The Hall Technique: The novel method in restoring the carious primary molar
Primary molar dental caries in childhood is a disease of epidemic proportions that affects all modern societies. Despite a World Health Organization (WHO) pledge in 1981 to render 50% of 5-6 year old children caries free by 2000 (1), many developing countries remained off target to date.
In the UAE, a survey showed that less than 18% of 5 year old children were caries-free (2). In comparison, 45% of 6 year-old and 69% of 3 year-old children in Sweden were noted to be caries-free (3, 4) and recent surveys in England showed that 88% of 3 year old were free from obvious caries (5). The size of decay as a problem in a society is often expressed as “dmft” (decayed, missing & filled teeth) and is well established as the key measure of caries experience in dental epidemiology. The UAE regions dmft index ranged from 3.8 in Ajman to 6.6 in Dubai (2) whilst the England dmft figure average was a mere 0.48 (5). This highlights countries/social inequalities where primary dental caries is concerned.
Conventional management of the carious primary molar
Primary tooth decay management represents a challenge for those who dentally care for children, whether they are general dental practitioners (GDPs) or specialists in paediatric dentistry. For the past 5 decades, the dental literature in the USA and Europe had advocated treating the deep carious primary molar in using the conventional “drill and fill” philosophy. That is, give local anaesthesia (LA) to the child by injection to anaesthetise the tooth, drill the carious tissue out (often after placing a rubber dam-Figure 1) using a high and slow speed drill (Figure 2), restore the primary tooth with a restorative material (often a preformed stainless steel crown or SSC) after carrying out pulp therapy (Figure 3). Although aesthetic crowns are available for primary teeth, they are very expensive and the SSC remains the crown of choice for the carious primary molar (6,7).
This relatively complex treatment is demanding for all parties involved; the dentist, the parent but especially the child (8). Even in very cooperative children the skills of a specialist paediatric dentist are often required to achieve such treatment. It is well known that the larger proportion of child patients are seen in the general dental practice (GDP) services rather than secondary dental services (8). Whilst there may be GDPs with a special interest in children’s dentistry, many find managing such young children a major challenge, and many patients go untreated (8). Whilst all paediatric dentists agree that SSCs are the restorations of choice for multi surface caries in the primary molars (7), the conventional doctrine of their placement (i.e; using LA and drills) has been challenged by less invasive techniques such as the “biological approach” which is embodied by the “ Hall technique” (8-10) .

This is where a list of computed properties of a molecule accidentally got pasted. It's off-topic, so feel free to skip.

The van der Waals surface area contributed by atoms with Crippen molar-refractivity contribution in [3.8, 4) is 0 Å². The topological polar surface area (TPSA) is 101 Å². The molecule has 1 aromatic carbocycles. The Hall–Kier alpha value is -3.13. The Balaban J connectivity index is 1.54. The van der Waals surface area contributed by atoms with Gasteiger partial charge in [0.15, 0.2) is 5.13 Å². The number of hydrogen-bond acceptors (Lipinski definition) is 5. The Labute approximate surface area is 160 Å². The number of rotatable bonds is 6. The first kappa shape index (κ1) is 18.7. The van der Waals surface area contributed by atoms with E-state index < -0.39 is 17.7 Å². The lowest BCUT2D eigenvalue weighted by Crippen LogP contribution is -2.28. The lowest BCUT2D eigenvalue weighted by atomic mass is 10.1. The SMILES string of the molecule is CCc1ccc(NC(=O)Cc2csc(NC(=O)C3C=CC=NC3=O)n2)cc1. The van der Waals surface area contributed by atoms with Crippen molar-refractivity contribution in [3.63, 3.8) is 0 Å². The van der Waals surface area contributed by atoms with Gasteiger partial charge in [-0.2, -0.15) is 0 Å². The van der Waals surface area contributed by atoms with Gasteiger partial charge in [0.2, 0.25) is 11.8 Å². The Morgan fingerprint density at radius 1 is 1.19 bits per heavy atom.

The Hall Technique: “Sealing in” the caries
In 2007 a new technique took the paediatric dentistry world by storm. It recommended a simple way in managing early enamel and dentinal decay in the primary molar using a SSC; it was named the Hall technique (8). This technique involved no local anaesthesia, no rubber dam, no drilling and took place in a child friendly play manner. In essence there was no dental caries removal at all from the carious lesion. The technique relied on sealing the carious lesion in situ cutting off its supply of sugary substrate, thus altering the lesion’s bacterial plaque ultimately leading to the arrest of the caries process in the tooth.
The Hall technique involves the following simple steps that are usually carried out over a couple of 5 minute appointments
A - Hall technique:
1) Case selection: Diagnosing asymptomatic early enamel and dentine caries in a primary molar; clinically and radiographically (using bitewings). Bitewings may typically show approximal lesions that are not visible clinically but are diagnosed radiographically (Figures 4 a & b). There should be a clear radiolucent band between the carious lesion and pulp of the tooth intended to be restored with the SSC Hall technique. There should be no signs or symptoms of pulpal pathosis; the lesion should be detected prior to the development of symptoms (See Table 1).
2) Fitting orthodontic separators: Placement of two elastic orthodontic separators mesially and distally on tooth intended for restoration with a SSC Hall technique (see Figure 5)
B - Hall Technique:
1) Removal of separators: After 3-5 days after the first appointment, the patient returns for the removal of the orthodontic separators. Space is created mesially and distally that will negate the need for crown preparation (see Figure 6)
2) Stainless steel crown selection and placement: The patient is sat up in the supine position and the operator selects the correct SSC in terms of tooth number and size. After selecting the correct SSC, it is tried passively on the tooth to assure that it fits with gentle pressure applied to the SSC over the contact points but not completely through. For safety purposes the crown is stuck to the operator’s finger, while trying out the size, using an adhesive tape/elastoplast. The SSC should not be too loose or too tight. The crown should “spring back” from the contact points while trying it on the tooth at this stage. After crown selection, the crown should then be filled with a self curing glass ionomer cement and positioned over and on the tooth. The operator then digitally presses the crown through the contact points so that the crown flexibally “clicks” on the tooth and fits snugly. The patient is then asked to bite on a cotton wool roll to finish off its correct positioning (see Figure 7). The excess of the glass ionomer cement is wiped off. The crown should be level with the occlusal plane and blanching of the gingivae will be noticed buccally and palatally indicating an adequete seal (see Figure 8). The patient may feel a little tightness, however that and the gingival blanching disappear within an hour if not less (Figure 9). Equated to the tightness of a brand new pair of shoes around feet, it resolves spontaneously after a while. Occasionally the bite may be raised by a milimetre, however dento-alveolar compensations resolves this issue within a week or two.